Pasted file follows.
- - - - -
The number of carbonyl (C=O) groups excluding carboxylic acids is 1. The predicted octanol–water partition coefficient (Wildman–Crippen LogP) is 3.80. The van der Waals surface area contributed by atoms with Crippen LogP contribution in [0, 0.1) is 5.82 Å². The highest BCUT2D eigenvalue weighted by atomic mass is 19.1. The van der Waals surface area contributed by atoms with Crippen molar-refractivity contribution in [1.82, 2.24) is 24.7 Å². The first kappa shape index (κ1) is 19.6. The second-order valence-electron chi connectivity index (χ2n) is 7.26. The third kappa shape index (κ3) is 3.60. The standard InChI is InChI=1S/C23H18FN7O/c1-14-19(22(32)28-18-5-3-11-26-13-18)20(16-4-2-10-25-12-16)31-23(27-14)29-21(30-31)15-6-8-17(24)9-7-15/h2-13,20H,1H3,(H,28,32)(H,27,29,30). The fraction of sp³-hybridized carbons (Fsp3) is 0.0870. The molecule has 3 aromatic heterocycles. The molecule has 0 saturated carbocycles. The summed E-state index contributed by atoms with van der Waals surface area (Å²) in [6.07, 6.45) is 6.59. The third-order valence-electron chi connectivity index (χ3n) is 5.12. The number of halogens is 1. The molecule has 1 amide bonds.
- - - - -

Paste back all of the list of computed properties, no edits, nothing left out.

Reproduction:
The number of carbonyl (C=O) groups excluding carboxylic acids is 1. The predicted octanol–water partition coefficient (Wildman–Crippen LogP) is 3.80. The van der Waals surface area contributed by atoms with Crippen LogP contribution in [0, 0.1) is 5.82 Å². The highest BCUT2D eigenvalue weighted by atomic mass is 19.1. The van der Waals surface area contributed by atoms with Crippen molar-refractivity contribution in [1.82, 2.24) is 24.7 Å². The first kappa shape index (κ1) is 19.6. The second-order valence-electron chi connectivity index (χ2n) is 7.26. The third kappa shape index (κ3) is 3.60. The standard InChI is InChI=1S/C23H18FN7O/c1-14-19(22(32)28-18-5-3-11-26-13-18)20(16-4-2-10-25-12-16)31-23(27-14)29-21(30-31)15-6-8-17(24)9-7-15/h2-13,20H,1H3,(H,28,32)(H,27,29,30). The fraction of sp³-hybridized carbons (Fsp3) is 0.0870. The molecule has 3 aromatic heterocycles. The molecule has 0 saturated carbocycles. The summed E-state index contributed by atoms with van der Waals surface area (Å²) in [6.07, 6.45) is 6.59. The third-order valence-electron chi connectivity index (χ3n) is 5.12. The number of halogens is 1. The molecule has 1 amide bonds.